Saturday, March 8, 2014

On Fascists and Socialists

On Fascists and Socialists

In this country (the U.S.A.), the terms "fascism" and "socialism" appear to carry roughly equal negative weight among those who are better educated.  Among the general populace, the latter term is by far the more pejorative -- and frightening.

This is understandable in view of the propaganda that has been carried out here for so long.  But this might not be the only country in which these two terms are being conflated.  So it may be worthwhile to try to distinguish between the two.

In Europe, especially in Central, Southern and Eastern Europe, the genuine socialists and fascists have been at war for close to a century, perhaps much longer if one loosens the definitions.

Although fascism and socialism as we know them started in Europe, they have since spread all over the world.  They manifest themselves in many ways in the systems of government that are in place, including what we have in this country.  And the conflict, often violent, between these ideologies continues, all over the world.

The choice between them has always been stark. Although both fascists and socialists may be regarded as "statists", believing in the power of government, they differ as to who should be in control of the government and for whose purposes the government should work.

The fascists typically believe that government should be controlled by an elite that is either emerging or in place, typically drawn from the landlord, industrial and financial hierarchies, which are often interwoven.  Anything that threatens this, they seek to extinguish, usually brutally and completely.

To do this, they appeal to nationalism, often of either the narrowest or the imperial kind, and they thrive on ethnic strife, seeking to divide the populace, and so also the workers, along ethnic lines. They attempt to villianize ethnic groups as well as unions and other alliances of workers. For the woes suffered by the populace and the country, they blame these groups and alliances as well as perceived external threats, seeking to link all of these together in people's minds. Constant propaganda, utilizing both commercial and governmental outlets, is used for this.

They then carry out programs of extermination and expulsion, both via paramilitary organizations and, once they have seized power over government, via the police and military, working both within and outside of the usual spheres of the legislatures, courts and executive offices.  Highly discriminatory and oppressive laws are enacted and enforced.  Slayings of union leaders, terror campaigns aimed at cowing villagers and workers, imprisonment and slaughter of opposition leaders and students, campaigns of ethnic cleansing and more are the hallmarks of the fascists.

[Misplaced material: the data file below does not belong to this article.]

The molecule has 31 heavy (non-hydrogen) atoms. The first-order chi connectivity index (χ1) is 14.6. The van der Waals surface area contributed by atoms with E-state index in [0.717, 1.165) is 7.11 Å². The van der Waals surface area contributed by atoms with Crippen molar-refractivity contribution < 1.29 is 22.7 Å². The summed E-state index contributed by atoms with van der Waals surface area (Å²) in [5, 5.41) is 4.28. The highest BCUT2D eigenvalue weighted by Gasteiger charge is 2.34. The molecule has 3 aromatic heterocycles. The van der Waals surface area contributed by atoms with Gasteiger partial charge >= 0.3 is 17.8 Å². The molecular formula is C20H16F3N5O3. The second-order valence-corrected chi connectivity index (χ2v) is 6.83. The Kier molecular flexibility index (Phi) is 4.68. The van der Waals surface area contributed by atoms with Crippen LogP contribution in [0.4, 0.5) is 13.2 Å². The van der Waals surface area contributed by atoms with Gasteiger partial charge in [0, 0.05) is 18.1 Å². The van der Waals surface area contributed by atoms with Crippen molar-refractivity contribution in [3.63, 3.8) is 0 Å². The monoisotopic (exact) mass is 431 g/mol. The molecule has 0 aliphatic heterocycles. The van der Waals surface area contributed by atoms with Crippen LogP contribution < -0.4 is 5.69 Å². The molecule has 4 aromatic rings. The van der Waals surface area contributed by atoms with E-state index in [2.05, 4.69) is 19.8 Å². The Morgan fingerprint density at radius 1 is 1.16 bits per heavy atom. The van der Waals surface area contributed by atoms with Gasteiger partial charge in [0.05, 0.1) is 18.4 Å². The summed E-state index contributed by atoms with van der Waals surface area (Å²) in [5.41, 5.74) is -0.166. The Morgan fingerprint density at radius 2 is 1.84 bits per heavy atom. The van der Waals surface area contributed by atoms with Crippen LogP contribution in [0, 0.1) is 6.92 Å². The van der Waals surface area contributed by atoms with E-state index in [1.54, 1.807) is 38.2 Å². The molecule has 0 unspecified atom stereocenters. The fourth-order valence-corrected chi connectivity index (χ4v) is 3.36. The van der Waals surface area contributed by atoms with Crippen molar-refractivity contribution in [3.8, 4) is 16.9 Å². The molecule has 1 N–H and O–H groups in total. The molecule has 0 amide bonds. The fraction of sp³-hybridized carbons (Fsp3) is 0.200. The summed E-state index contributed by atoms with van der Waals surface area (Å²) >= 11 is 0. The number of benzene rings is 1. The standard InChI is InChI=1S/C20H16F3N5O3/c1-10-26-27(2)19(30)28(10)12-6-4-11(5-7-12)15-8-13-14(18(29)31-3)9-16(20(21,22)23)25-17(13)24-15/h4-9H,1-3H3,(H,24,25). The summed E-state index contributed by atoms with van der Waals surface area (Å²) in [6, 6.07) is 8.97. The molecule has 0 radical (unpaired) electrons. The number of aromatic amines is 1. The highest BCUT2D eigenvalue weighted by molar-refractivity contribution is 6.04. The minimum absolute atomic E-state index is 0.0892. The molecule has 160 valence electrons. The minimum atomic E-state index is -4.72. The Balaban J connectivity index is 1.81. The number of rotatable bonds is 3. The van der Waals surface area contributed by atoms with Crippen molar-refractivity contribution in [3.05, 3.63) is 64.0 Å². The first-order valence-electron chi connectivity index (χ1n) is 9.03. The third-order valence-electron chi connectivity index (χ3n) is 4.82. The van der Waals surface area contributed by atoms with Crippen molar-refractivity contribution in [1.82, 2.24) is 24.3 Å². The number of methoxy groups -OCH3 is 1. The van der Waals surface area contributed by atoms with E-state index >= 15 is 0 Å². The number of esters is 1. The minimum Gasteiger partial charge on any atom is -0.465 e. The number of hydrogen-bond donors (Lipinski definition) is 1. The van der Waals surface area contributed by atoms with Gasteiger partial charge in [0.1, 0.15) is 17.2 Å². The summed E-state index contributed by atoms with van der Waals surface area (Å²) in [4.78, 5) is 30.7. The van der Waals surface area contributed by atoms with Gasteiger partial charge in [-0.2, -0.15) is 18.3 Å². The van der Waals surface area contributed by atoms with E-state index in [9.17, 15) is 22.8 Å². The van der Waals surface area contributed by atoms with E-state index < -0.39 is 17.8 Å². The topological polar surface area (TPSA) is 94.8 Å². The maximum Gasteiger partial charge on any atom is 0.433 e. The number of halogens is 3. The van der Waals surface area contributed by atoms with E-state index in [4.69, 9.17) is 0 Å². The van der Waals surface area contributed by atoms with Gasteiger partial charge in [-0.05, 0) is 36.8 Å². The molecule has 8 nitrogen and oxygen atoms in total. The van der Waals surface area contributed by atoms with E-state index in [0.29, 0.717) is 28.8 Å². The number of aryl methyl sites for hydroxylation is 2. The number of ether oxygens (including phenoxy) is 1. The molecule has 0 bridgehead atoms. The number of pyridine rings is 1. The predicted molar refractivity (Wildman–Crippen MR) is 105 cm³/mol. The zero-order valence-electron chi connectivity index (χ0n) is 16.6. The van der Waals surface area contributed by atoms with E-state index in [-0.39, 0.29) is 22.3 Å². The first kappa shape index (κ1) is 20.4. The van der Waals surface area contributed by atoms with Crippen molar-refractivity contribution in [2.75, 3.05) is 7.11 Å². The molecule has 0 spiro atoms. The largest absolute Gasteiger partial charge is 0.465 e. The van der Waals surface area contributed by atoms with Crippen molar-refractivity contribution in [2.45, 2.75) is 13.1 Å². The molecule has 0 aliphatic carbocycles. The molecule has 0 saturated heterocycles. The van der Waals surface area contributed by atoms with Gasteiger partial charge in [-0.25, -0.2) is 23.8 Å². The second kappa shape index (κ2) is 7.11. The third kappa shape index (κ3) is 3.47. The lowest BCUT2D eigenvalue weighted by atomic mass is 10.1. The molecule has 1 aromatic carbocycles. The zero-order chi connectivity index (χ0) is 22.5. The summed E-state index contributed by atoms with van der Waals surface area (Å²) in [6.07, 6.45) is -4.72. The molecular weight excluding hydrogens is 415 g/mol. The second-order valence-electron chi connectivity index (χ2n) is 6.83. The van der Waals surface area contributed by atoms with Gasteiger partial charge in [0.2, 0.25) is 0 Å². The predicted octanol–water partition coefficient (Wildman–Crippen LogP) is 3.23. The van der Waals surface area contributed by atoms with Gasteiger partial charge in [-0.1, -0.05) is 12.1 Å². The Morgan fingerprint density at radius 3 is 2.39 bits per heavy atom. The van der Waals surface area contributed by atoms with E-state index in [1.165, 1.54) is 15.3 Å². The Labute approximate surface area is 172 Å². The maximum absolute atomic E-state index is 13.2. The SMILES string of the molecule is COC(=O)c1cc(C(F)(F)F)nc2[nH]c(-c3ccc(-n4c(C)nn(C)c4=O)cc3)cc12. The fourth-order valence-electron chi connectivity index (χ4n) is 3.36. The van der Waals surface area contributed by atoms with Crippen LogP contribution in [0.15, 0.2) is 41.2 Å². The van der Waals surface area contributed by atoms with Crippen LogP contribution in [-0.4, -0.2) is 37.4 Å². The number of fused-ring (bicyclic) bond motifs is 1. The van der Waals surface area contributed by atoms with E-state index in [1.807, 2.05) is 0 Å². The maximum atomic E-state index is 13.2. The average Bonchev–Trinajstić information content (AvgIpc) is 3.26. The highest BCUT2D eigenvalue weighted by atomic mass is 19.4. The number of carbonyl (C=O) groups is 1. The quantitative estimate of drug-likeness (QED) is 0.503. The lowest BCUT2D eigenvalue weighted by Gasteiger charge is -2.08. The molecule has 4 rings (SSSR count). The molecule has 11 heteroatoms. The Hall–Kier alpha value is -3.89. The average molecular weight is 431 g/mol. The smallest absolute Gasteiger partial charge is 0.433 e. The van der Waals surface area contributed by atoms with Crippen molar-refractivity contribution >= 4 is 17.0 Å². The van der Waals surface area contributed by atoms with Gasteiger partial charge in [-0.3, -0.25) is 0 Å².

The socialists believe that the workers (and peasants, in agrarian countries) should have greater influence and power over government and be entitled to a greater share of the wealth generated by the work they do. So anything that divides workers and peasants is something they consider pernicious and fight against. In doing this, they run up against the structures that have been historically established in most regions of the world -- structures in which peasants and workers are at the bottom of the feeding chains, with laws and force being used to keep them there.

So socialists typically find themselves in conflict with the affluent and typically blame certain sections of these for much of the ills of the populace and country.  When they are able to wield some power themselves, true socialists attempt to undermine and take away the power accrued by the affluent elite.

I could go on and list some of the successes and failures of both fascist and socialist ventures. But that would take too long -- and so I'll let others have their say.

-- Arjun


  1. As far as democratic control over the institutions of governance is concerned,
    there does not seem to be much difference between socialists and fascists are
    concerned insofar as they both seek dictatorial control, the phrase ' dictatorship of the proletariat' coming to mind as a description of the end of the
    Tsarist regime. Hitler's brown shirts were taken from the ranks of the unemployed and wreaked havoc on intellectuals much like the regimented communists of the Stalinstic era. The result of both authoritarian regimes was
    primarily a weak currency brought about due to an unsustainable subsidy
    regime needed to keep inflation under control. Initiative and entrepreneurial ability were and are severely discouraged. We could do with a better standard
    of education with a certain degree of community involvement.